"I love the circus arts," Caldwell said. "I love education, I love science, and I’m like 'Yeah, I’m in. Of course. 100 percent.'"

    They named their project, the Visindi Circus. “Visindi” is the Icelandic word for “science.” They believed its exotic sound hints at the magic of both science, and the circus.   

    Ramas, the aerospace engineer and strong man, designed an act that demonstrates the concept of angular momentum. In other words, why it’s hard to balance on a bicycle that’s standing still, while it’s easy to ride a moving one.  

    For the Visindi Circus, Ramas uses just a bicycle wheel.

    "We spin it very quickly, and we hang it on a big metal circle ring called a lyra, which is a circus apparatus," Ramas said. "And the way in which it hangs is pretty magical. Because it doesn’t swing or move the way that anyone would expect."  

    The performers also developed acts that showed the power of a puff of air by shooting smoke rings out of a garbage can and how you can swing a bucket of water over your head, without spilling a drop, because of centrifugal force.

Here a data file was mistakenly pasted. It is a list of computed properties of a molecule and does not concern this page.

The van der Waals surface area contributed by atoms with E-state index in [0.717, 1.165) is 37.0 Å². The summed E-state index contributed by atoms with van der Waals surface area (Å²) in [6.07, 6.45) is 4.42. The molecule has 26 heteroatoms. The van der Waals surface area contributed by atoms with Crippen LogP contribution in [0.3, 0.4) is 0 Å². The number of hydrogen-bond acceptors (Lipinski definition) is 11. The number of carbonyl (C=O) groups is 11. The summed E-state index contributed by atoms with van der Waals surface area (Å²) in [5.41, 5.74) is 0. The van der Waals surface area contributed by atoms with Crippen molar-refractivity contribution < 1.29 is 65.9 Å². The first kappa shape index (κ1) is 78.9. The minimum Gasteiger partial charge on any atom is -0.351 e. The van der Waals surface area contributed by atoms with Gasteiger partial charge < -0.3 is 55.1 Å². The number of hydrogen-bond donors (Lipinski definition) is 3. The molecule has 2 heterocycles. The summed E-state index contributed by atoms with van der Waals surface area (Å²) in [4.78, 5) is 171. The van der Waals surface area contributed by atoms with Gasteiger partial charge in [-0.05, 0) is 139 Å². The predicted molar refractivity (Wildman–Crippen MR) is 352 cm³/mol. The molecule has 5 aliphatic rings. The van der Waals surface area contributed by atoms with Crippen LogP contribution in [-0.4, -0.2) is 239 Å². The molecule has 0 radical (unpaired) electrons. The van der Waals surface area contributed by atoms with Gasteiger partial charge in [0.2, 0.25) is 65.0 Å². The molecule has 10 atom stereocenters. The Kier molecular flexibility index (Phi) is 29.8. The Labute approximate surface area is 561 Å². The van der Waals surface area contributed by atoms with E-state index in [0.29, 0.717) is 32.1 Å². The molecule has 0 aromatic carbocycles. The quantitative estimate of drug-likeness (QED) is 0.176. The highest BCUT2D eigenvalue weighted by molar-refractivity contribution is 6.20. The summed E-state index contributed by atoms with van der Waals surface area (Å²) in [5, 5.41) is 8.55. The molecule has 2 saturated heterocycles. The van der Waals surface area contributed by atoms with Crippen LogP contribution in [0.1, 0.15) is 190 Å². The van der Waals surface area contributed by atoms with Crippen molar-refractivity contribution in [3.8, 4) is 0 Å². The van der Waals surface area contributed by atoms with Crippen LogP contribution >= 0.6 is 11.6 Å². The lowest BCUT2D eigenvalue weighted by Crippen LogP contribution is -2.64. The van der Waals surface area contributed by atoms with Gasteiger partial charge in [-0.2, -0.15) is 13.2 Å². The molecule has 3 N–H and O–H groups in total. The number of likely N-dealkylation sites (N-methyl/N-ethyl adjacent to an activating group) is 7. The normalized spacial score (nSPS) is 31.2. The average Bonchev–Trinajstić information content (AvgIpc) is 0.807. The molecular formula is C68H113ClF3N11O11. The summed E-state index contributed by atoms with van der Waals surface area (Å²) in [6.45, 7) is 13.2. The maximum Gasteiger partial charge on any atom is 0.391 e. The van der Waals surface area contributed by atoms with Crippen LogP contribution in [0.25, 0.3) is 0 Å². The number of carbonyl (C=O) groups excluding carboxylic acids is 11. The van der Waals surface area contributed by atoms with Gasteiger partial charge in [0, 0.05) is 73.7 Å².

At Visindi Circus day for Drew’s school, the curtains on the auditorium stage swept open and out danced clowns, and acrobats in colorful costumes. They juggled. They pranced on circus stilts.

    The sparkling, spinning bicycle wheel made the kids gasp. And, when the acrobats explained how gravity helps them stand on the strong man’s shoulders or do backflips, some children leaned way forward in their chairs, as if to remind themselves of gravity’s mysterious pull.

    Afterwards, many of the children vowed to join a circus someday. Others had a different dream.

    "I am a scientist. I know about gravitational forces, and gases and liquids," said third grader Caleb, who enjoyed watching a circus that celebrates science. "It’s adding fun to science."   

    Members of the Visindi Circus are creating lesson plans so that other schools can do as they’ve done, blending circus and science into a joyful, and educational, mix.